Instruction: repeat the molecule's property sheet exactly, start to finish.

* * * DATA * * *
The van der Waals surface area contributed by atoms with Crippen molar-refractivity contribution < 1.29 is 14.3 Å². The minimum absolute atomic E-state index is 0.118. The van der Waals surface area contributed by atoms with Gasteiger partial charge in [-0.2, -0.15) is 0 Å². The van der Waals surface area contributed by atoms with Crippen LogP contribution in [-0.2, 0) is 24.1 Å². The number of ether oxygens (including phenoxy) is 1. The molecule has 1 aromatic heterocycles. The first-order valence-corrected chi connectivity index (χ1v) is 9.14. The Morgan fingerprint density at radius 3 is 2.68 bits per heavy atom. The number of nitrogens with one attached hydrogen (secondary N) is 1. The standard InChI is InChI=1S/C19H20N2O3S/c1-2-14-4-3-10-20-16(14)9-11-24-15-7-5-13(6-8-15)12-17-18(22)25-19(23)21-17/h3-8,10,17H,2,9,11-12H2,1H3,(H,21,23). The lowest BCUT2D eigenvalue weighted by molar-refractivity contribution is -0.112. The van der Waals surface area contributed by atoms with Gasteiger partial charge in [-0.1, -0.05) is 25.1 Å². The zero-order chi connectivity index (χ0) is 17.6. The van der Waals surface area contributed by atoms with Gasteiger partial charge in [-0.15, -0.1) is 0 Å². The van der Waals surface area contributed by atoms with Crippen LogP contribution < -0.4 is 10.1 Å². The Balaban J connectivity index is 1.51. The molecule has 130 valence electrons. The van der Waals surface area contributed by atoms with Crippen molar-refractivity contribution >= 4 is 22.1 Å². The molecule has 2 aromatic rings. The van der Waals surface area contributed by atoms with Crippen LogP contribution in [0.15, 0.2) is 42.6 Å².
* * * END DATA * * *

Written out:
The van der Waals surface area contributed by atoms with Crippen molar-refractivity contribution < 1.29 is 14.3 Å². The minimum absolute atomic E-state index is 0.118. The van der Waals surface area contributed by atoms with Gasteiger partial charge in [-0.2, -0.15) is 0 Å². The van der Waals surface area contributed by atoms with Crippen LogP contribution in [-0.2, 0) is 24.1 Å². The number of ether oxygens (including phenoxy) is 1. The molecule has 1 aromatic heterocycles. The first-order valence-corrected chi connectivity index (χ1v) is 9.14. The Morgan fingerprint density at radius 3 is 2.68 bits per heavy atom. The number of nitrogens with one attached hydrogen (secondary N) is 1. The standard InChI is InChI=1S/C19H20N2O3S/c1-2-14-4-3-10-20-16(14)9-11-24-15-7-5-13(6-8-15)12-17-18(22)25-19(23)21-17/h3-8,10,17H,2,9,11-12H2,1H3,(H,21,23). The lowest BCUT2D eigenvalue weighted by molar-refractivity contribution is -0.112. The van der Waals surface area contributed by atoms with Gasteiger partial charge in [-0.1, -0.05) is 25.1 Å². The zero-order chi connectivity index (χ0) is 17.6. The van der Waals surface area contributed by atoms with Gasteiger partial charge in [-0.15, -0.1) is 0 Å². The van der Waals surface area contributed by atoms with Crippen LogP contribution < -0.4 is 10.1 Å². The Balaban J connectivity index is 1.51. The molecule has 130 valence electrons. The van der Waals surface area contributed by atoms with Crippen molar-refractivity contribution >= 4 is 22.1 Å². The molecule has 2 aromatic rings. The van der Waals surface area contributed by atoms with Crippen LogP contribution in [0.15, 0.2) is 42.6 Å².